The emergence of disco in the second half of the 1970s brought Ayers and Ubiquity into the limelight. The hit song Everybody Loves the Sunshine, from the 1976 album of the same title, became a dance floor sensation, and although it was never released as a single it probably remains the tune most associated with Ayers. In 1977, the song Running Away broke into the R&B top twenty, and is generally regarded as a dance club classic. The following year, Ubiquity recorded The Freaky Deaky, which became popular enough to inspire a dance step of the same name. These and other Ubiquity hits of the genre Ayers referred to as disco jazz became dance floor anthems, and have remained popular over the two decades that followed.
In 1979 Ayers and Ubiquity embarked on a nine-city tour of Nigeria with African pop superstar Fela Anikulapo-Kuti. The tour affected Ayers profoundly, and upon his return his music began to take on a more politically conscious tone. His 1981 album “Africa, Center of the World,” was a direct result of his experiences on that continent. “Feeling Good,” released in 1982, was Ayers's last album for Polydor. That year he started his own label, Uno Melodic, primarily to release projects that he produced for other artists. Ayers signed with Columbia Records in 1984, and over the next few years he scored a handful of minor R&B hits on that label, including In the Dark in 1984, Slip 'n Slide in 1985, and Hot in 1986.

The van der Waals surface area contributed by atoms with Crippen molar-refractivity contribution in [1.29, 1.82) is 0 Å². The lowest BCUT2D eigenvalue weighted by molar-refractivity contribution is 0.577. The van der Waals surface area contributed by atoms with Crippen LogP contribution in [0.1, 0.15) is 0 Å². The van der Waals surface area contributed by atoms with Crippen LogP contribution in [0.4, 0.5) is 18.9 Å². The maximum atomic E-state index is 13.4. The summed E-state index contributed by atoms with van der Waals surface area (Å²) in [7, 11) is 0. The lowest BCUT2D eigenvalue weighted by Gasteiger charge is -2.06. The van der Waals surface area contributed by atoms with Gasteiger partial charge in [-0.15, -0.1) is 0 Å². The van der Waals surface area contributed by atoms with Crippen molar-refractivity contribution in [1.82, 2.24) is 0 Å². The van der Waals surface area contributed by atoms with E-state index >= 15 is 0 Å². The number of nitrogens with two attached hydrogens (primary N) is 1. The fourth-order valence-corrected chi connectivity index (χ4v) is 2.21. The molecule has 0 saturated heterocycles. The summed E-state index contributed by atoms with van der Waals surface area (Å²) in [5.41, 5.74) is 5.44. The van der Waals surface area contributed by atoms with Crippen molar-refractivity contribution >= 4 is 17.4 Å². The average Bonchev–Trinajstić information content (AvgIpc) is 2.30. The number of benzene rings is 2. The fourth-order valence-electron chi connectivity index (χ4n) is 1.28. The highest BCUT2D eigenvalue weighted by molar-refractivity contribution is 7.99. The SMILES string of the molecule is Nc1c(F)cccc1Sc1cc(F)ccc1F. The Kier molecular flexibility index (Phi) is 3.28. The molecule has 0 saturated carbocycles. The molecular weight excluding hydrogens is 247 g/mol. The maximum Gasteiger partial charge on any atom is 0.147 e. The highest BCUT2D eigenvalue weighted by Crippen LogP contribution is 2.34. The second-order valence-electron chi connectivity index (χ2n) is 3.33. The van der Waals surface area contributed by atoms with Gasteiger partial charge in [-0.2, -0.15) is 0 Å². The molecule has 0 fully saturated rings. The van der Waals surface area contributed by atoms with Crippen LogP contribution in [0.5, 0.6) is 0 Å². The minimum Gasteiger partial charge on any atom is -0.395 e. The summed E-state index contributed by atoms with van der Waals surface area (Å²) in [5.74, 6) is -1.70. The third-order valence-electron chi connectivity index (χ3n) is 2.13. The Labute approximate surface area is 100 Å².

During the 90s, Ayers split his time between leading his own band, performing live, composing and producing for other artists. Ayers also, since the end of the 1980s, had a successful collaboration with the highly regarded jazz club Ronnie Scott's in Soho, London, UK. Together with Ubiquity, Ayers performed on several occasions as the official house band and also released several live recordings from the club.
In Britain, Ayers was seen as one of the founding fathers of acid jazz, perhaps its single most important progenitor. Hip- hop, acid jazz, and R&B artists on both sides of the Atlantic began to use samples from Ayers's hits of the 1970s in their work. Dance club DJs could not play enough Roy Ayers to suit the tastes the people on the floor. Suddenly Ayers was back in the limelight. By 1995 demand for Ayers's sound had grown large enough to warrant his first major label recording project in years, “Naste,” released on RCA. Simultaneously, Polydor attempted to cash in on his renewed fame by releasing “Evolution: The Polydor Anthology,” a two-disc compilation of Ayers's work on that label. On top of all this, Ayers also did a guest stunt on the successful salsa/soul album “Nu Yorican Soul.”
As acid jazz continues to gain a loyal following in the United States, Roy Ayers, as its leading icon, has become a pop culture hero once again. Ayers spent much of his career trying to stay at the top by seeking out and capturing the musical mood of the times. Now, Ayers has seen that situation reverse itself. The musical mood of the times has chosen him and made him its king. I'm honored that they picked my music.... he was quoted as saying, “I’m ubiquitous again.